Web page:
Adil Rashid’s game-changing performances in England’s T20 World Cup winning campaign could certainly make him a hot property at the upcoming IPL auction in Kochi on December 23.
Rashid, who literally choked India and Pakistan in the semi-final and final with high-profile scalps like Suryakumar Yadav and Babar Azam, could once again be seen in an IPL team jersey after his stint with Punjab Kings.
“Yes, I will be putting up my name in IPL auctions this time,” Rashid told PTI after the World Cup final on Sunday.
When asked if he has been in talks with any team, he replied in the negative.
While Rashid might have got only four wickets in six games, he finished his full quota of overs in all games at an economy rate of 6.12.
And what could interest the franchisees is the pace at which he bowled, potentially making him more effective than ever on tracks like Eden Gardens, Chepauk or Uppal.
He explained how he has decreased his pace and gone for more flighted deliveries like the googly to fool Pakistan skipper Babar Azam.
“Babar’s googly, I don’t if it was the turning point of the match but I was definitely getting some turn. I don’t know about Shadab Khan or Liam Livingstone.
” I was bowling a bit more slow today and got the big leggies (leg breaks) going my way. Normally I bowl a bit quicker and bit shorter. That was my game plan for me and that’s the way I bowl,” Adil explained his strategy.
While Shadab and Livingstone (when he bowls leg spin) are much quicker through the air, Rashid believes in taking the opposite route.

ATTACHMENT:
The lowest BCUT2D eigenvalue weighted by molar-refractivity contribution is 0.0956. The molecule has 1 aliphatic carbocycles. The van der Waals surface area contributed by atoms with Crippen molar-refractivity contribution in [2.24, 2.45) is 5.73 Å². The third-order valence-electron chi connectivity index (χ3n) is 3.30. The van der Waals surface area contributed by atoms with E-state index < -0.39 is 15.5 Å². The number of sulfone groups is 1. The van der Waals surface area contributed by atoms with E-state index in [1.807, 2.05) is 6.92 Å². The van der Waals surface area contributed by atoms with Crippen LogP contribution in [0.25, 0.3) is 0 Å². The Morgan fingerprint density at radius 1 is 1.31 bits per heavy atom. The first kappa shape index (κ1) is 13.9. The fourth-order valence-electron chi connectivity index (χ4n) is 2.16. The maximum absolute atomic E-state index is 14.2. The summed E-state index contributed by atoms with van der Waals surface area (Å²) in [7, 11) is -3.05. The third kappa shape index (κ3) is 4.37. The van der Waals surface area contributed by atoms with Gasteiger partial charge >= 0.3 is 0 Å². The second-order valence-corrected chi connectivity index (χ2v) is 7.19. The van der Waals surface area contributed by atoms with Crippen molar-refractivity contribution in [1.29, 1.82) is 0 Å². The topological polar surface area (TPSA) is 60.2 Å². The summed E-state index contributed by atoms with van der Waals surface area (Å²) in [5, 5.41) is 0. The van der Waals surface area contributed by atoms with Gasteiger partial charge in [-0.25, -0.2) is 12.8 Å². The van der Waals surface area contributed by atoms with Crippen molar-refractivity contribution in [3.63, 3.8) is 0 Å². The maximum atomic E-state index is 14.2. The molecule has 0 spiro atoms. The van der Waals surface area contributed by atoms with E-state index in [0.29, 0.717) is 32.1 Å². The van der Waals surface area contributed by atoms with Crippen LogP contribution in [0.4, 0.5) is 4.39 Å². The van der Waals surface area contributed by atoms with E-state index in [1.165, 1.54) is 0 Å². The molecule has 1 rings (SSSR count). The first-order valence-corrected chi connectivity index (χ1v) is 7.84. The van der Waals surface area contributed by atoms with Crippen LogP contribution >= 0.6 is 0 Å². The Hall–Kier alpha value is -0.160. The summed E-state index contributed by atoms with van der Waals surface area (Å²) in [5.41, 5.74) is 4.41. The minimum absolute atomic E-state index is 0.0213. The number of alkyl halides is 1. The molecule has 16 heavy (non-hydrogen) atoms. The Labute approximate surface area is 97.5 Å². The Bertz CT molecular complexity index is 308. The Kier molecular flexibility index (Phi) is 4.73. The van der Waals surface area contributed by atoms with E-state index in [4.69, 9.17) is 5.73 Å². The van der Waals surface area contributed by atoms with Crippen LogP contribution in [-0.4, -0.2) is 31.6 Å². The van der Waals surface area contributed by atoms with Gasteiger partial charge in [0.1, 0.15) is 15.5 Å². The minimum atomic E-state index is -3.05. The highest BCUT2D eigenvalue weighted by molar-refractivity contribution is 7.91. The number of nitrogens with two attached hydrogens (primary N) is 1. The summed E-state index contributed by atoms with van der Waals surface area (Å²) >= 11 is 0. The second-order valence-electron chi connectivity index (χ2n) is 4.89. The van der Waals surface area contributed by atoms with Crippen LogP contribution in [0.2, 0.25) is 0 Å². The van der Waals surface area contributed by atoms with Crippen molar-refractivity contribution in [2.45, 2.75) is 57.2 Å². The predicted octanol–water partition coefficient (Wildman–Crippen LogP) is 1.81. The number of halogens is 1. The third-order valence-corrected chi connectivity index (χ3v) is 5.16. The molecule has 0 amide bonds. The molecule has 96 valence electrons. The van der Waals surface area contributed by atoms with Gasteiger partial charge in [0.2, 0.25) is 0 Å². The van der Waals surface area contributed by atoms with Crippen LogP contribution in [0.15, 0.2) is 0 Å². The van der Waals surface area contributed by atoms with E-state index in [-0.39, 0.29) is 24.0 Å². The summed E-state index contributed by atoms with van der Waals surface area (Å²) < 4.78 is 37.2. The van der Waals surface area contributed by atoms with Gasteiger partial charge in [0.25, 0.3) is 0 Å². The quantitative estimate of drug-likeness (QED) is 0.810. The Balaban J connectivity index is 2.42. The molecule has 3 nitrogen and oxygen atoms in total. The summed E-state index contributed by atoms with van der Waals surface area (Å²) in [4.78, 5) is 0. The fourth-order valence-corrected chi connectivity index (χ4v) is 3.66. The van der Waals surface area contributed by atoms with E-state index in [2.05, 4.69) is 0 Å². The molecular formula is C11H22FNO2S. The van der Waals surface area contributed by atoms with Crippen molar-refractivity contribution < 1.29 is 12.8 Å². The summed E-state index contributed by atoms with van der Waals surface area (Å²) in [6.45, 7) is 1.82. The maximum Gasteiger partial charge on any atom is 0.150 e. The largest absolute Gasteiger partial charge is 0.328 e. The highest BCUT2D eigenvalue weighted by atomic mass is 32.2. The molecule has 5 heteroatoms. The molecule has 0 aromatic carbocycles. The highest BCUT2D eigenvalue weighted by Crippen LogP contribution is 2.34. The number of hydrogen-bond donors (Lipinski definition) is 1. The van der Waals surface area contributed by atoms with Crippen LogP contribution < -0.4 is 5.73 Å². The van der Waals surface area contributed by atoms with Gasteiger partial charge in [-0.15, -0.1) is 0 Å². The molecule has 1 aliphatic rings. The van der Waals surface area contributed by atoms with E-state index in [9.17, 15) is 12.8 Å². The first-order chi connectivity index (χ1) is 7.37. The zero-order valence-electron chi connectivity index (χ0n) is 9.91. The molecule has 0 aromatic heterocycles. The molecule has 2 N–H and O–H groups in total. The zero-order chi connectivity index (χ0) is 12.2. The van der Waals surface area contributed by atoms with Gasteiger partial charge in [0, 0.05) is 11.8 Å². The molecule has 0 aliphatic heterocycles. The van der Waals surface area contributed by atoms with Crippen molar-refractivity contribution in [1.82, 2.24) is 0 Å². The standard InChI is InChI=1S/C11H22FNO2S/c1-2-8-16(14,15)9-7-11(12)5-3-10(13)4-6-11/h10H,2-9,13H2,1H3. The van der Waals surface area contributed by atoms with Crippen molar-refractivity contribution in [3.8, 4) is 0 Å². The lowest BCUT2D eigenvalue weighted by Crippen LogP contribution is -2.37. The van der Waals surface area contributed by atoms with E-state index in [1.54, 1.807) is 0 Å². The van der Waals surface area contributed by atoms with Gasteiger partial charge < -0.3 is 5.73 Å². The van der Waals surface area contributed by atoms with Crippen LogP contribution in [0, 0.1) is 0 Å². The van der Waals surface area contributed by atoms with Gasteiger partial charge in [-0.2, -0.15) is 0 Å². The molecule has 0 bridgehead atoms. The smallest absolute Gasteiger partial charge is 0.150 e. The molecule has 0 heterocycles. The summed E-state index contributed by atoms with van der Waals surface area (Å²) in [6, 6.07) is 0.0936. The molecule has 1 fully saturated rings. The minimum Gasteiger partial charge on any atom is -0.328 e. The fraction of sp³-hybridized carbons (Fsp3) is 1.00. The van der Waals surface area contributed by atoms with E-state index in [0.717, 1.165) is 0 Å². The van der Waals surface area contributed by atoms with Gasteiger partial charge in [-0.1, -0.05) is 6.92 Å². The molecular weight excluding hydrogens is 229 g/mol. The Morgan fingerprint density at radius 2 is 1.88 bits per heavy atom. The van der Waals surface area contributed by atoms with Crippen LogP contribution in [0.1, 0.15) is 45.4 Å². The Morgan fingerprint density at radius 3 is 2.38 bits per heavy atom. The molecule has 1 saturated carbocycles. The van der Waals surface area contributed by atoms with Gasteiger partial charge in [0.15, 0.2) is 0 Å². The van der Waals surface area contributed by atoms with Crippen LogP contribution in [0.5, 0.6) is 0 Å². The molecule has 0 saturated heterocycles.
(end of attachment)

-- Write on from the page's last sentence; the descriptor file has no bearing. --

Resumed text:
“Shadab and Liam bowls it a bit quicker and everyone has got their own way. For me, slower I bowl better it is.”
England has stayed true to its philosophy.
The England team’s massive transformation over the last seven years has been discussed to death but Rashid believes that they have not only tried to win games of cricket but also entertain the viewing public.
“For past seven to eight years, we have taken the approach of being positive.
Being fearless with bat and ball, trying to entertain but also being true to ourselves. Two World Cups and it’s working well for us,” said Rashid.
The multicultural inclusive nature of the English dressing room from Eoin Morgan’s time has helped Rashid evolve as a practitioner of wrist spin.
Born in Bradford, the Yorkshire town which many call ‘Mini Pakistan’, Rashid’s ancestral roots lay in Mirpur, Pakistan.
So when a Pakistani reporter spoke in chaste Punjabi and asked for an autograph, he laughed.
Did he and another player of Pakistani descent, Moeen Ali, faced pressure from friends and family back home (British Pakistanis)? “Yes, it could be as back home we have got a lot of supporters, who have a family history related to Pakistan.
“Deep down both me and Moeen know we have got a lot of fans and friends who support our rivalry in a good way.” The county from which Rashid hails, the Yorkshire CCC, has been one of the most notorious on the English county circuit and faced charges of institutional racism.
But at the international level, Rashid is a loved and revered member of the English set-up.
“Definitely, we have gelled quite well. We have helped each other, we all had our ups and down but we all travelled in one direction with positivity and togetherness on and off the pitch,” he concluded.